Your email address will be used for Wildy’s marketing materials only. We will never give your email address to any third party. You may opt out at any time by following the unsubscribe link included in every email.
Special Discounts for Newly Called & Students
Browse Secondhand Online
Wildy's will be closed on Monday 28th May, re-opening on Tuesday 29th.
Online book orders received during the time we are closed will be processed as soon as possible once we re-open on Tuesday.
As usual credit cards will not be charged until the order is processed and ready to despatch.
Any Sweet & Maxwell or Lexis eBook orders placed after 4pm on the Friday 25th May will not be processed until Tuesday May 29th. UK orders for other publishers will be processed as normal. All non-UK eBook orders will be processed on Tuesday May 29th.
Once the order is confirmed an automated e-mail will be sent to you to allow you to download the eBook.
All eBooks are supplied firm sale and cannot be returned. If you believe there is a fault with your eBook then contact us on email@example.com and we will help in resolving the issue. This does not affect your statutory rights.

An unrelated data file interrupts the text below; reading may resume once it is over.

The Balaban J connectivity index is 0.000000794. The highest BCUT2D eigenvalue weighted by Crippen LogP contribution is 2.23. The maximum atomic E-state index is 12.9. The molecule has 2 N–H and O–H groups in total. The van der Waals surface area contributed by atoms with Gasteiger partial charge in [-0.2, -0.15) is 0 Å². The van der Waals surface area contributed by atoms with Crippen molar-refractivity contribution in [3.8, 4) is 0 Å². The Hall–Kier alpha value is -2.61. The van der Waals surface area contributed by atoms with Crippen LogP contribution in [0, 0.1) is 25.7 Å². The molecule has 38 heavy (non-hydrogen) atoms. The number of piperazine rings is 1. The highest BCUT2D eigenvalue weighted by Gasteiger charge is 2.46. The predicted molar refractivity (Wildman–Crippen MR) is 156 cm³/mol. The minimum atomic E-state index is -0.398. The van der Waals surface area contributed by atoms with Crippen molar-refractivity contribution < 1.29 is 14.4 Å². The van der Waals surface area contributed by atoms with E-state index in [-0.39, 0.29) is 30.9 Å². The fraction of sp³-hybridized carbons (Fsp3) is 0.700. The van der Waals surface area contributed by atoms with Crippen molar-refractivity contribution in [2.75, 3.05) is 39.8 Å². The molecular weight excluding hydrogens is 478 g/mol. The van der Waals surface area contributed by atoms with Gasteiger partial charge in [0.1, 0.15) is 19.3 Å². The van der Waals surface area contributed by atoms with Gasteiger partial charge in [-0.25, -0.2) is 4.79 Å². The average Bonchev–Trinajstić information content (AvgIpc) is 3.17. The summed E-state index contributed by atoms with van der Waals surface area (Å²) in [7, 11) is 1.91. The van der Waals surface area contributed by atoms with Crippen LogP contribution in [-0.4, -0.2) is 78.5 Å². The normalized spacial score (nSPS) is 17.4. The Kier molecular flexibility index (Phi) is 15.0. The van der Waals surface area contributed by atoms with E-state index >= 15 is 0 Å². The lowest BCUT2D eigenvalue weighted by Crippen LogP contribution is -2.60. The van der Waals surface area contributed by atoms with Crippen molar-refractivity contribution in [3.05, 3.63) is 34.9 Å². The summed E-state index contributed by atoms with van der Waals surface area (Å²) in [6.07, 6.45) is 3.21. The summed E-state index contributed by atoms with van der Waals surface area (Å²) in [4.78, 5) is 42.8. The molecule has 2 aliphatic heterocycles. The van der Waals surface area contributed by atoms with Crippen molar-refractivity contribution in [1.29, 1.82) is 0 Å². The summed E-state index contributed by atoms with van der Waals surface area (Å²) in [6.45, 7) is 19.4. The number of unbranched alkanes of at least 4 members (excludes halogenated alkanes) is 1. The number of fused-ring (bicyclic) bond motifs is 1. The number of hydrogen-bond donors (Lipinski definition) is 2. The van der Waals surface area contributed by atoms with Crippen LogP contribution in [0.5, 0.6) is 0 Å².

Transitions from violent conflict and authoritarian rule are believed to be transformative moments for women, unique conjunctures in public and private, international law and domestic law, with the potential to transform the gender order of a society. Transitional justice processes, though principally concerned with providing limited accountability for human rights violations of the past, are increasingly injected with transformative social and political goals for the future. What then is the impact of transitional justice processes on the human rights of women in states emerging from political violence?
Gender Politics in Transitional Justice draws on original comparative research on women's movements in Chile, Northern Ireland, and Colombia, and on legal analysis of transitional justice processes in these case studies, to answer these questions. Catherine O'Rourke argues that human rights outcomes for women of transitional justice processes are negotiated and determined in the space between international law and local gender politics.